Monday, first day in Ottawa. Although the weather was cloudy, cool and with promises of rain, I was ready to explore. Ottawa, capital city of Canada so, first port of call had to be Houses of Parliament and government buildings.
Not to be daunted by the interruption of major road works, I walked up Elgin to Westchester so that I could get good views of the buildings. Unfortunately, there was major construction on the tower and Parliament buildings also, which limited photograph and visiting possibilities. Was I also a little disappointed as to a similarity to a certain building in London, England?
By this time the promised rain was producing a grim outlook and decidedly cool conditions; the centennial fire memorial became an appealing sight. 4
First constructed in 1967 as part of the centennial celebrations of Canada being a confederation. The fire burns natural gas and is surrounded by a fountain. Around the rim are shields of the Provinces, originally 13, as Nunavat was not a Province until 1999. A shield for Nunavat was added in 2017.
A further interesting fact concerns the money that generous tourists throw into the fountain. The money is collected and is given towards the Centennial Flame Award, providing funds ” to a person with a disability to enable him or her to conduct research and prepare a report on the contributions of one or more Canadians with disabilities to the public life of Canada or the activities of Parliament”. (News Release: Centennial Flame Research Award for Persons with Disabilities,” Subcommittee on the Status of Persons with Disabilities(2005): accessed January 24, 2012.)
Suitably warmed by the flame and its origin it was time to move on. Taking the walkway, leads you around the back of the building including magnificent views of the river, the architecture of Ottawa, the bridges and across the river back to Quebec.
By now the sun was playing with us, appearing every now and then to provide warmth and a brighter outlook which prompted more exploration on my part.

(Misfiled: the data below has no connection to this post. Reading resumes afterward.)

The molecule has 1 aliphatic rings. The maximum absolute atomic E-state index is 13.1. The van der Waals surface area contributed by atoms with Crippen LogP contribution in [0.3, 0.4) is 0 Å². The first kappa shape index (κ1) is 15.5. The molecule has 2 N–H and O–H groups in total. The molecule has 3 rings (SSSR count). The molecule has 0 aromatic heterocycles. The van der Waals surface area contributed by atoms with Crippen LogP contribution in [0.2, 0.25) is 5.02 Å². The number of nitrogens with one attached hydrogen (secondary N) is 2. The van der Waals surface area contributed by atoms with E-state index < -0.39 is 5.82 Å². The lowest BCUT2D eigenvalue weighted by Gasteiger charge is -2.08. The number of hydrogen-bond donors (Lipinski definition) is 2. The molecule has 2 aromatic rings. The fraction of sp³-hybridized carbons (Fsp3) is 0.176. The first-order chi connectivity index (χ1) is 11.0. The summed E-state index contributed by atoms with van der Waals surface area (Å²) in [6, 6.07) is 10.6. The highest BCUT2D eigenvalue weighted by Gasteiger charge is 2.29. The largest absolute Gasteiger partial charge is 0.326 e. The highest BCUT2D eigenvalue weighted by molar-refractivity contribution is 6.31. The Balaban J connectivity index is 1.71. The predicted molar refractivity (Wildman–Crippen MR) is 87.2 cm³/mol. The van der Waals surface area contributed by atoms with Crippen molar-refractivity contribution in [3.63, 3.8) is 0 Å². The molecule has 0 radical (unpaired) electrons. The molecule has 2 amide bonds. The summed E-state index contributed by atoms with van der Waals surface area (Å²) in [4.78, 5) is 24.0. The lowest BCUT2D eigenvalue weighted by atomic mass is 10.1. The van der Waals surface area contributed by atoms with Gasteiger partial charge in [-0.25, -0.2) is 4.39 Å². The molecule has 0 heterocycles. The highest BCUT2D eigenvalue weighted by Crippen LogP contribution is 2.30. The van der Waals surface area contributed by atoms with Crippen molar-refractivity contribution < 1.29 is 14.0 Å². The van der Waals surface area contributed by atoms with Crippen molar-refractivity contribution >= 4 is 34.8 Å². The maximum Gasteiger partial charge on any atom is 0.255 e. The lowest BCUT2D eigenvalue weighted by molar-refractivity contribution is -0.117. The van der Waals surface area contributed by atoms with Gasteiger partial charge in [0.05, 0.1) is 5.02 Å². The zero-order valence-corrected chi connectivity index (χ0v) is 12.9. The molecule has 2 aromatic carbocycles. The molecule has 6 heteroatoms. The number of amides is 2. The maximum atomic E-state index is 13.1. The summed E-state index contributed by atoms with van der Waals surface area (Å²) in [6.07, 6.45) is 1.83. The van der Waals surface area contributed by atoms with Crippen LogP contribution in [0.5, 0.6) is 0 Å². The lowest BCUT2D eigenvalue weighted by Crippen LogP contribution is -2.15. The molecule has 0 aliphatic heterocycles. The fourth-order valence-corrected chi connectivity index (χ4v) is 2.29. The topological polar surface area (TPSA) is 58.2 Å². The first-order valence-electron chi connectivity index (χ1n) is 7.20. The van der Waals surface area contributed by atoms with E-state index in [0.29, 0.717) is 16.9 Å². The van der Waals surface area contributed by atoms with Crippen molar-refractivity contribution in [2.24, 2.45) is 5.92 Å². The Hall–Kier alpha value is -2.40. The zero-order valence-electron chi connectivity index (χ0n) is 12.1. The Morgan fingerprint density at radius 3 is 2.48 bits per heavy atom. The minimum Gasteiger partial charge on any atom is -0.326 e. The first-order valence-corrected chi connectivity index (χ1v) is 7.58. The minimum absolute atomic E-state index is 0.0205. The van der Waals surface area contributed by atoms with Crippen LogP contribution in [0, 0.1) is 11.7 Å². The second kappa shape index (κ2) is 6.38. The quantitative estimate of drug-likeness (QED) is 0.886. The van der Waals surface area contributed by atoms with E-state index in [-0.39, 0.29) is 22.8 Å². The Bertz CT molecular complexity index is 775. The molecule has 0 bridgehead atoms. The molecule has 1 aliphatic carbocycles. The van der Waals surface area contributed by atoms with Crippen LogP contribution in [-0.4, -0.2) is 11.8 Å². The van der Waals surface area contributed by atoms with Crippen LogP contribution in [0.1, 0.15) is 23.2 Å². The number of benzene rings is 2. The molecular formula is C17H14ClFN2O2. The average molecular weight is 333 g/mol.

Finding my way down to the canal and lock system was a good start.
Notice the evidence of highwater and flooding.
The canal was started in 1826 and completed in 1832, an amazing feat of engineering, skill and hard graft by mainly Irish and French-Canadian labourers. It was built primarily for military defence, but it quickly became an important factor in Ottawa’s commercial development. The architect and supervisor of the canal was John By; with other manufacturers assisting during construction. Well known names such as John Redpath and Thomas McKay.
The remains of the storage facility, office, and store has been beautifully conserved and is now a museum.
There were was so much to see, it was impossible to take time to photograph everything. Not only did it give details of building the canal, but also insight into the history of the area and prominent families. A little gem possibly not as well known as some of the tourist spots.
Browsing in the shop, later, I found this cute wooden container of Maple tea. It will be a tasty reminder of my visit to Ottawa.
Satisfied with this days viewing, with much to consider and try to remember, I made my way back to the apartment. Once back, and fed and watered, I thought about all that I had done, all I had learned, and distance I had walked realising that I had done all this all for less than the cost of a cup of tea.
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